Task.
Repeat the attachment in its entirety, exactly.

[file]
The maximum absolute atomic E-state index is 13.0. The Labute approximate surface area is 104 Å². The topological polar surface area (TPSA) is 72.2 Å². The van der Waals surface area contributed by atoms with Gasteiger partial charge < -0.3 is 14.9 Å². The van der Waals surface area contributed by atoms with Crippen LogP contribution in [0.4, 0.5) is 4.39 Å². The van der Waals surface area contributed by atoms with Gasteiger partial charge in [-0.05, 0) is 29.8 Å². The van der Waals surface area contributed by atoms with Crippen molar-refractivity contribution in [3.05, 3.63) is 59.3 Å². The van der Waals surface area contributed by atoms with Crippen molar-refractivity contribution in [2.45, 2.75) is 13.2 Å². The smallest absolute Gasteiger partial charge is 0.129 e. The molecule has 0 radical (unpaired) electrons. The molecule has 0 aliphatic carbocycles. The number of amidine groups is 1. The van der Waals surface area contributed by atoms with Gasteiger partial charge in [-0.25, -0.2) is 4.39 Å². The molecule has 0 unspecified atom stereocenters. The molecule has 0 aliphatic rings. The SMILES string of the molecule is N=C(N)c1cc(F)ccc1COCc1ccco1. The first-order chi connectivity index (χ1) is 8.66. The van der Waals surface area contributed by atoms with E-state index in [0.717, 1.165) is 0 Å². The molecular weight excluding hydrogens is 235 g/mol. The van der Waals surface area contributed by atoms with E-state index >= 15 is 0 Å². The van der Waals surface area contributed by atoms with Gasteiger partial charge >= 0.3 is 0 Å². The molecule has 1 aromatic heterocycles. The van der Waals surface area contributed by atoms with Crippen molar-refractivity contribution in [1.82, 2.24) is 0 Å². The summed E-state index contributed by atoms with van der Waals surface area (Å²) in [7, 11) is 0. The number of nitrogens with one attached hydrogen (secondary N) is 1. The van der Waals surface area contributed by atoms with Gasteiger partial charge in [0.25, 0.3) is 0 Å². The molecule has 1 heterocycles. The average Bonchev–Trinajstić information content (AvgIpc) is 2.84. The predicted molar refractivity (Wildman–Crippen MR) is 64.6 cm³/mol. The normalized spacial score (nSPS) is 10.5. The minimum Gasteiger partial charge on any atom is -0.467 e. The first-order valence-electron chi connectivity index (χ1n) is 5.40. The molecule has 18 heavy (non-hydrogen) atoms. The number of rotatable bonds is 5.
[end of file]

The maximum absolute atomic E-state index is 13.0. The Labute approximate surface area is 104 Å². The topological polar surface area (TPSA) is 72.2 Å². The van der Waals surface area contributed by atoms with Gasteiger partial charge < -0.3 is 14.9 Å². The van der Waals surface area contributed by atoms with Crippen LogP contribution in [0.4, 0.5) is 4.39 Å². The van der Waals surface area contributed by atoms with Gasteiger partial charge in [-0.05, 0) is 29.8 Å². The van der Waals surface area contributed by atoms with Crippen molar-refractivity contribution in [3.05, 3.63) is 59.3 Å². The van der Waals surface area contributed by atoms with Crippen molar-refractivity contribution in [2.45, 2.75) is 13.2 Å². The smallest absolute Gasteiger partial charge is 0.129 e. The molecule has 0 radical (unpaired) electrons. The molecule has 0 aliphatic carbocycles. The number of amidine groups is 1. The van der Waals surface area contributed by atoms with Gasteiger partial charge in [-0.25, -0.2) is 4.39 Å². The molecule has 0 unspecified atom stereocenters. The molecule has 0 aliphatic rings. The SMILES string of the molecule is N=C(N)c1cc(F)ccc1COCc1ccco1. The first-order chi connectivity index (χ1) is 8.66. The van der Waals surface area contributed by atoms with E-state index in [0.717, 1.165) is 0 Å². The molecular weight excluding hydrogens is 235 g/mol. The van der Waals surface area contributed by atoms with E-state index >= 15 is 0 Å². The van der Waals surface area contributed by atoms with Gasteiger partial charge >= 0.3 is 0 Å². The molecule has 1 aromatic heterocycles. The van der Waals surface area contributed by atoms with Crippen molar-refractivity contribution in [1.82, 2.24) is 0 Å². The summed E-state index contributed by atoms with van der Waals surface area (Å²) in [7, 11) is 0. The number of nitrogens with one attached hydrogen (secondary N) is 1. The van der Waals surface area contributed by atoms with Gasteiger partial charge in [0.25, 0.3) is 0 Å². The molecule has 1 heterocycles. The average Bonchev–Trinajstić information content (AvgIpc) is 2.84. The predicted molar refractivity (Wildman–Crippen MR) is 64.6 cm³/mol. The normalized spacial score (nSPS) is 10.5. The minimum Gasteiger partial charge on any atom is -0.467 e. The first-order valence-electron chi connectivity index (χ1n) is 5.40. The molecule has 18 heavy (non-hydrogen) atoms. The number of rotatable bonds is 5.